Parkinson’s Holiday Stress and How to Handle It
The holidays fill my life with a potent mixture of joy and tension. In a conversation with my therapist, I recently explained some of the obvious reasons for my joy: I get to spend Christmas with my longest-standing friends (siblings). I always go home for the holiday, which brings a comfort and familiarity of its own. And I usually take a significant break from my laptop, putting most of my work assignments on hold.
But the reasons for holiday tension are usually less simple to pinpoint. Political and religious topics often emerge during familial conversations, which almost always creates tension. Traveling disrupts my workout routines because I don’t always have access to the same tools when I’m away from home. And this can create changes in my body, my confidence levels, and how I feel about myself. And then there’s the backlog of work that accumulates while I’m taking time to be away from work. Sometimes resting creates tension of its own.
Change and disruption
When it comes to Dad’s reaction to change and disruptions to his routine, I know that he struggles, too. He recently told me that stress worsens his Parkinson’s symptoms, which is why he fights so hard to keep his life structured and consistent. The holidays are the antihero in his story, wreaking havoc on his lifestyle. But he isn’t totally unprepared for the changes that he experiences over the holidays.
Some of the advice that I’d give my dad when it comes to the management of stress is really just based on my own approach to holiday stress.
Choose social events carefully
Relationships should be symbiotic. And social events exist for enjoyment. I’m much faster to skip out on social events if it doesn’t feel mutually beneficial. Or if I don’t expect myself to have fun. These days, Dad is pretty selective with the social events that he attends. Oftentimes, he just stops by for a quick visit instead of sharing an evening together. This is a great way to stay connected to your community without overwhelming yourself.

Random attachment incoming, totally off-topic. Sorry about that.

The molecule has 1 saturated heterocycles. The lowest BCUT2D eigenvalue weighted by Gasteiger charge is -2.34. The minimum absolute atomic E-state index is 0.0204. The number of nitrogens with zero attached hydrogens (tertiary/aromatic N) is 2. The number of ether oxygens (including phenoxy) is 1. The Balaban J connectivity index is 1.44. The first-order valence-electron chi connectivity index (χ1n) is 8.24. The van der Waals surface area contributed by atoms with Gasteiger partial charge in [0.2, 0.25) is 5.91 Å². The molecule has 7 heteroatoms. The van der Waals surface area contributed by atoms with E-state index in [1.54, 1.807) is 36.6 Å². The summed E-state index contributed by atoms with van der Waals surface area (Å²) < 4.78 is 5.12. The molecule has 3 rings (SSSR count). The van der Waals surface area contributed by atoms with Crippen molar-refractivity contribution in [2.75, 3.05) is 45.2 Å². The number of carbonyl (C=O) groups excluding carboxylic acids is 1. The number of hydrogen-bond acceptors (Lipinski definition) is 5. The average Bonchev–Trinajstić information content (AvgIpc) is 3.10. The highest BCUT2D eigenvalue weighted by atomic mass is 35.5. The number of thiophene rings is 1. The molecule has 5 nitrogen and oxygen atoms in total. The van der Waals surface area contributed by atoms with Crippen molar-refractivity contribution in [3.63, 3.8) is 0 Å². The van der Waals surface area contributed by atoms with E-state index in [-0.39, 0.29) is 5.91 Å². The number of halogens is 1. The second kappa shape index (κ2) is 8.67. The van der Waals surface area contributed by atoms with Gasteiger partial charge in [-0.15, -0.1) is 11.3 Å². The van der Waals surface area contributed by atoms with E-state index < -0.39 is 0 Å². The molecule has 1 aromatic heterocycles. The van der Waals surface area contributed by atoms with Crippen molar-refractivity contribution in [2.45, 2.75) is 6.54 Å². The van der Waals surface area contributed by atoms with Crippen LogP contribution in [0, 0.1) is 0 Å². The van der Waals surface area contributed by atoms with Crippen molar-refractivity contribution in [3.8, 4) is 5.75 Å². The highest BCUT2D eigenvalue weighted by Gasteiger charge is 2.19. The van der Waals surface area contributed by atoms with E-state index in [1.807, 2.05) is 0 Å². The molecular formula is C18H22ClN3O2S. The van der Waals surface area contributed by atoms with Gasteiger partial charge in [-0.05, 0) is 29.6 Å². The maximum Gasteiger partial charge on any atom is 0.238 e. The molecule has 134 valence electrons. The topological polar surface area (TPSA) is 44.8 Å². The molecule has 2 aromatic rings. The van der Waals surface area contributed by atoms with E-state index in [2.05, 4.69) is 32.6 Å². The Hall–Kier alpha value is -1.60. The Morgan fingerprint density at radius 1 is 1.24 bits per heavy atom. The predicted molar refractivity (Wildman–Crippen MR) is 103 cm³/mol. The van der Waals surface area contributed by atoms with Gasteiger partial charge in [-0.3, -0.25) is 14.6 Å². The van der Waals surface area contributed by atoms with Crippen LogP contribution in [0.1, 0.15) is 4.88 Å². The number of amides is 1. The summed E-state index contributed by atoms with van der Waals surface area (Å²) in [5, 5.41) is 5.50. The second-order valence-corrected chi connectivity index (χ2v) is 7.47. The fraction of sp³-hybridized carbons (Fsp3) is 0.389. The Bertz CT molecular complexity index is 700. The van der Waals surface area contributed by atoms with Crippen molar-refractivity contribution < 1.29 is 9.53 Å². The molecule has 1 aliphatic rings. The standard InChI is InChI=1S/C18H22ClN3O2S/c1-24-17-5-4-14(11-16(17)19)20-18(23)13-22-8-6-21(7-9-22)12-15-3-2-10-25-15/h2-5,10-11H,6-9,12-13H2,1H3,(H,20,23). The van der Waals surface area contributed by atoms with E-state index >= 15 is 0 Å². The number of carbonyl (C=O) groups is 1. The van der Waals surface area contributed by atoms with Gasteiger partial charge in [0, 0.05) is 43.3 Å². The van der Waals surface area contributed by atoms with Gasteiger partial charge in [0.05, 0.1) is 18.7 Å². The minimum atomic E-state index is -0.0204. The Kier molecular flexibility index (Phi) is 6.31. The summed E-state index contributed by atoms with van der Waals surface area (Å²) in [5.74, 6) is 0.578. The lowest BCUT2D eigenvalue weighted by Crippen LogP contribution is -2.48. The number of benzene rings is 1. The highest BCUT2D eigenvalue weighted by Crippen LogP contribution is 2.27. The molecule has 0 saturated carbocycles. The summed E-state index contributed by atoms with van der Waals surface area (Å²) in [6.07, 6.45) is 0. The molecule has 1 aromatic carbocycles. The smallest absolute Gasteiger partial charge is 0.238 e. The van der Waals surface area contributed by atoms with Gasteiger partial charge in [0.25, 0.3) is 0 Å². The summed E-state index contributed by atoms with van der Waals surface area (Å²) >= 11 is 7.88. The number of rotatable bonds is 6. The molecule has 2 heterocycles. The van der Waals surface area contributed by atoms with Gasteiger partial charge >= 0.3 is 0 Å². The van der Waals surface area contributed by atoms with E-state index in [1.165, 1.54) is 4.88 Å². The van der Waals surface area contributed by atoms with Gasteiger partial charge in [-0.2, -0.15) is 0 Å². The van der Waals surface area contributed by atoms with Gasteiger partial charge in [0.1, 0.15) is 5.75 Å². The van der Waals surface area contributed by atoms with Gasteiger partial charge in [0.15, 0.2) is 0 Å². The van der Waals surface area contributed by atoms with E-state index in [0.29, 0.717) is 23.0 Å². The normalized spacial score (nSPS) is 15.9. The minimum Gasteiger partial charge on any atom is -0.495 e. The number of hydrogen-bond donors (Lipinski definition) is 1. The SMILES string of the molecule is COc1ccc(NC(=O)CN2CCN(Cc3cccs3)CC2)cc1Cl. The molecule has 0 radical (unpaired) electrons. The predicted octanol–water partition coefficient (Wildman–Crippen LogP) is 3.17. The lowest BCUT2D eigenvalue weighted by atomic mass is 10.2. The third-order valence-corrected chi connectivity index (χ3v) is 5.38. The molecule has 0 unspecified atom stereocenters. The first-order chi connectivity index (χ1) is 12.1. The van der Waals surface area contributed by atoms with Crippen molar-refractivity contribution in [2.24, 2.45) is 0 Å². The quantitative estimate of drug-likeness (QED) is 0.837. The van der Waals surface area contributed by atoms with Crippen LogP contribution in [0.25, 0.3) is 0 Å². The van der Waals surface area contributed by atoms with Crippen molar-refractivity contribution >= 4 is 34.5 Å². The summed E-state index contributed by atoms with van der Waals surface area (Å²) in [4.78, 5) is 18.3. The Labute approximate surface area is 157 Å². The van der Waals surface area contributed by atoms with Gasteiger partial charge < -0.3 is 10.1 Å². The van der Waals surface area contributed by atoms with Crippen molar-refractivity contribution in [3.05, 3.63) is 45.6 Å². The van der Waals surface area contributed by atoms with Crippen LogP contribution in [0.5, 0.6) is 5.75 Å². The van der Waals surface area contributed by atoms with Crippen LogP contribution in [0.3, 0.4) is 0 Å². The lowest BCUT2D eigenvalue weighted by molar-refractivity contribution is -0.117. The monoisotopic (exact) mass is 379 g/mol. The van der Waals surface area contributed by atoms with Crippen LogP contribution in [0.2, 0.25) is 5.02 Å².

Don’t be sfraid to say "no"
Admittedly, I struggle with this step. But this time of the year is incredibly busy. And, realistically, you probably won’t be able to go to every event or do everything that you want to do. When my energy levels begin to drop, or when I’m having a particularly bad day, I try to say "no" without providing an explanation. "No" is a complete sentence.
Try to maintain your sleep schedule
When you’re traveling, especially long distances, it can be really hard to maintain a consistent sleep schedule. But sleep is vital to physical wellness. Without it, your body never has the chance to repair itself or to store the beautiful memories that you’re making.
I usually travel through 2 different time zones to get home, which naturally impacts my sleep schedule. But I usually try to maintain my natural schedule anyways. With all of the holiday activities that are going on, I know that this key step helps my dad to stay rested and supported, too.
On average, how many times per month do you (or your caregiver) go to the pharmacy?
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